Eleven men were sentenced to as much as life in prison for planning a U.K. terror attack meant to be more devastating than the 2005 bombings of London buses and trains.
Irfan Naseer, 31, identified as the ringleader of the group by prosecutors, was sentenced to at least 18 years in prison at a hearing in London today, West Midlands Police said in a statement. Rahin Ahmed, 26, who gambled away the group’s funds on currency and oil trades, was sentenced to 12 years.
“The only barrier between Naseer’s team and mass murder was the intervention of the authorities,” Judge Richard Henriques said when issuing the sentences, according to police.
Members of the group, which planned to destroy multiple targets with eight bombs hidden in backpacks, traveled to Pakistan and recorded suicide videos before their arrest in September 2011, prosecutors said in court documents. U.K. courts are grappling with terrorist cases as U.S. authorities deal with the aftermath of the Boston Marathon bombings, which left three people dead last week.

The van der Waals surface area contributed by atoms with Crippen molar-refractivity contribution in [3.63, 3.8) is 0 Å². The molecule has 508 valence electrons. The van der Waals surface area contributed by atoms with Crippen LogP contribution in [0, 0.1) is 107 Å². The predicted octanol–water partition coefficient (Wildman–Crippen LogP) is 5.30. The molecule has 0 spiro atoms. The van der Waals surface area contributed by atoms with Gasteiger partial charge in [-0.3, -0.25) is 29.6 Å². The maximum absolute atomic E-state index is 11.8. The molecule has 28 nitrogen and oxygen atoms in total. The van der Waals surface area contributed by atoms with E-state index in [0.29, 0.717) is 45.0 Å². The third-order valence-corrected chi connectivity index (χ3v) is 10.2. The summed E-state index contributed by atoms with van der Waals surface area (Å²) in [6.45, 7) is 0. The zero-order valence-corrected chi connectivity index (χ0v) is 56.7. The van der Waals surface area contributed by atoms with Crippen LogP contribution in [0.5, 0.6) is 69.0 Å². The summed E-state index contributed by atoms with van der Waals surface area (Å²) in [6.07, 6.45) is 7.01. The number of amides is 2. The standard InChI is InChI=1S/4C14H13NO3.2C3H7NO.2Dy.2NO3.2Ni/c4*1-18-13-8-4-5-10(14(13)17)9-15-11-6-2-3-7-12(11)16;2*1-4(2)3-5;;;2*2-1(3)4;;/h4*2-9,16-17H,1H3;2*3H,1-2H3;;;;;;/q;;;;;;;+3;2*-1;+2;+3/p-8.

“Their aim was clear,” Marcus Beale, assistant chief constable at West Midlands Police, said in an e-mailed statement. “To cause death and mass casualties.”
Irfan Khalid and Ashik Ali, both 28, were sentenced to 18 and 15 years, respectively, for their central roles in the plot, police said. The remaining seven men were handed terms ranging from six years to 40 months in prison.
Ahmed lost 62 percent of the 14,550 pounds ($22,500) meant to finance the terror cell on small-volume currency trades over four weeks in 2011. He pleaded guilty to terror offenses at a hearing in August.
Ahmed’s use of the financial markets to boost the group’s fortune was the first incident of its kind, West Midlands Police said.
The men, all from Birmingham, central England, raised thousands of pounds posing as fake Muslim Aid charity workers collecting money from the public, prosecutors said at a four-month trial that ended in February.
The surveillance operation, according to police the largest U.K. terrorist investigation since 2006, secretly recorded conversations in which the men said the attack would be “another 9/11,” and “revenge for everything,” prosecutors said in court documents.
The men also compared themselves to characters from the “Four Lions,” a British comedy film released in 2010 about four would-be terrorists in northern England.